Ways to Save Money on Books | Favourites

Although I go into bookshops regularly, I rarely buy anything from them. I’m always shocked at how high the prices are and am just not willing to pay so much when there are way cheaper alternatives. There’s a book I really want to read in the local bookshop, it’s probably only about 200 pages, and it’s £9! I think it’s ridiculous that a book that would only take me a couple of hours to read would cost so much. There’s always discussion about getting young people to read more, so I think prices should be lower. Going into a shop and spending around £10 for a book is just not affordable for students etc. I decided to share my cheapskate wisdom with you all, with 8 of my favourite ways to save money on books.

  1. Library

Now you would think that this is such an obvious one, but there are so many people I’ve spoken to who’ve never set foot in their local library. I think people associate libraries with elderly people reading ancient books, but I love my local library. Although the YA section isn’t great within the actual library (I think I’ve read every book they have), you’re able to order books from other libraries within the council area. Annoyingly, they now charge me 50p per book to order in because of my age, but that’s still obviously a massive saving compared to buying a new book from the bookshop. I also recently discovered my libraries ebook service, where you can borrow up to 6 books at a time for up to 3 weeks. You just download the books to your e-reader and then you’re good to go.

2. Charity Shops

I had never really went into a charity shop before, but one day I was walking past a local store and saw a massive pile of books sitting on a table, so obviously I had to go in. Ever since, I’ve been obsessed. I’ve managed to get some great finds, it’s especially good if there’s a popular book everyone’s talking about as there inevitably ends up being loads of copies in the charity shop once the hype dies down. It’s funny, there’s some authors and books that appear in every charity shop: James Patterson, Stephanie Meyer, 50 Shades of Grey (the charitable thing would be to burn all copies of those books) and whatever the most popular book of the Summer was. My favourite local shop sells books at 2 for £1, which is amazing. So if you want to grab a bargain and help charity, go find your local shop.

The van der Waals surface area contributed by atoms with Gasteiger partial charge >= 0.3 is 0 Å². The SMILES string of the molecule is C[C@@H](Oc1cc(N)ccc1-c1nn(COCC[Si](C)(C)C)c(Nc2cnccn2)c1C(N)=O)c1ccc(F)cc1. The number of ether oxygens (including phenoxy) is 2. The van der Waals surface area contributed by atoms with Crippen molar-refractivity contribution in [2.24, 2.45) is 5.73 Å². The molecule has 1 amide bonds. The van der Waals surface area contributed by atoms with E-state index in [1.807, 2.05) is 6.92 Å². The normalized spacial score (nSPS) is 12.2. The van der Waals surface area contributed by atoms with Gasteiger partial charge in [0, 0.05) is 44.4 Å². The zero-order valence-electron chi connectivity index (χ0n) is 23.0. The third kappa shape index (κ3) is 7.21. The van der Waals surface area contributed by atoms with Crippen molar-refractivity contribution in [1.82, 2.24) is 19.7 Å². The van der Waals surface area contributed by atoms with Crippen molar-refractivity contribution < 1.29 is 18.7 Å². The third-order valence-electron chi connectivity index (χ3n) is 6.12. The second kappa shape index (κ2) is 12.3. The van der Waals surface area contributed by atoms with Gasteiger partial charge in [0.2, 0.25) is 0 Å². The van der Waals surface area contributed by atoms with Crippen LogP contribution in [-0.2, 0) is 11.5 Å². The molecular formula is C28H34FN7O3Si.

3. Discount bookstores

One of my favourite shops ever is The Works, which sells books, crafts and lots of other things. I don’t know if there are any stores outwith the UK, but you should definitely have a look and see if there’s one near you. They do a 3 books for £5 deal that’s great, and there’s always special offers on the website (I actually just had a look and there’s a 10% discount available today!) In the actual stores they tend to have a bit of a random selection of books and it can be a bit of a hit or a miss, but there’s a really good collection online. There’s lots of good YA books available too. They do box sets of popular YA series (Harry Potter, Mortal Instruments, Maze Runner etc) for much cheaper than other retailers, which would make good Christmas or birthday gifts. 

4. Amazon

Again, this is another obvious one, but I always think it’s best to check the prices of books on Amazon before purchasing one from a regular book shop. The majority of the time they are a lot cheaper, and you get the added bonus of being able to preorder or get next day delivery. If you’re trying to save some money you can look buy used books, which you can check the condition of before buying. They also have a price guarantee service when you preorder a book (and DVD’s), so that if you order a book and the price goes down after, you get it for the cheaper price. I had preordered the last Sarah J Maas book and ended up saving £2 I think because the price had gone down. Also, anything that doesn’t require me leaving the house is a bonus.

5. Supermarkets